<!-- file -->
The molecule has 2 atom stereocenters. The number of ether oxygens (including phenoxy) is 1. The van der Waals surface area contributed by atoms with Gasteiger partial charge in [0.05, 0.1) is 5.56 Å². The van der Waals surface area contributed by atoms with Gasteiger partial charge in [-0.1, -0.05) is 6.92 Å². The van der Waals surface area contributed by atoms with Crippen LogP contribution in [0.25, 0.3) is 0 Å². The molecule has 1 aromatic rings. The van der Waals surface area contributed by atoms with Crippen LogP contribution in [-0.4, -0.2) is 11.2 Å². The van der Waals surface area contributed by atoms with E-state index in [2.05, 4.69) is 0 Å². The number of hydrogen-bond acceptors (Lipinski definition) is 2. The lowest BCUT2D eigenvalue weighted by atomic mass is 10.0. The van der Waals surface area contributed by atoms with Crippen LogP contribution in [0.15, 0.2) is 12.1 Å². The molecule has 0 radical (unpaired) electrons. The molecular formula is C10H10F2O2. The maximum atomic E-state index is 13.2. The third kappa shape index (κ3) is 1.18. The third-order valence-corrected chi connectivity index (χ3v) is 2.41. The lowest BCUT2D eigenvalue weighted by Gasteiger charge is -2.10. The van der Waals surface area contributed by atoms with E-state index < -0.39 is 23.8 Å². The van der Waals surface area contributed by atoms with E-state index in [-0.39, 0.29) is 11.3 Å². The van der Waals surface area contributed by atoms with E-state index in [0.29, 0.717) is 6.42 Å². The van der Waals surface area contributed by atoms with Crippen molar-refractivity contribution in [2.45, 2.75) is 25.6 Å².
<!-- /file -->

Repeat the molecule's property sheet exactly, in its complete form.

The molecule has 2 atom stereocenters. The number of ether oxygens (including phenoxy) is 1. The van der Waals surface area contributed by atoms with Gasteiger partial charge in [0.05, 0.1) is 5.56 Å². The van der Waals surface area contributed by atoms with Gasteiger partial charge in [-0.1, -0.05) is 6.92 Å². The van der Waals surface area contributed by atoms with Crippen LogP contribution in [0.25, 0.3) is 0 Å². The molecule has 1 aromatic rings. The van der Waals surface area contributed by atoms with Crippen LogP contribution in [-0.4, -0.2) is 11.2 Å². The van der Waals surface area contributed by atoms with E-state index in [2.05, 4.69) is 0 Å². The number of hydrogen-bond acceptors (Lipinski definition) is 2. The lowest BCUT2D eigenvalue weighted by atomic mass is 10.0. The van der Waals surface area contributed by atoms with Crippen LogP contribution in [0.15, 0.2) is 12.1 Å². The molecule has 0 radical (unpaired) electrons. The molecular formula is C10H10F2O2. The maximum atomic E-state index is 13.2. The third kappa shape index (κ3) is 1.18. The third-order valence-corrected chi connectivity index (χ3v) is 2.41. The lowest BCUT2D eigenvalue weighted by Gasteiger charge is -2.10. The van der Waals surface area contributed by atoms with E-state index < -0.39 is 23.8 Å². The van der Waals surface area contributed by atoms with E-state index in [-0.39, 0.29) is 11.3 Å². The van der Waals surface area contributed by atoms with E-state index in [0.29, 0.717) is 6.42 Å². The van der Waals surface area contributed by atoms with Crippen molar-refractivity contribution in [2.45, 2.75) is 25.6 Å².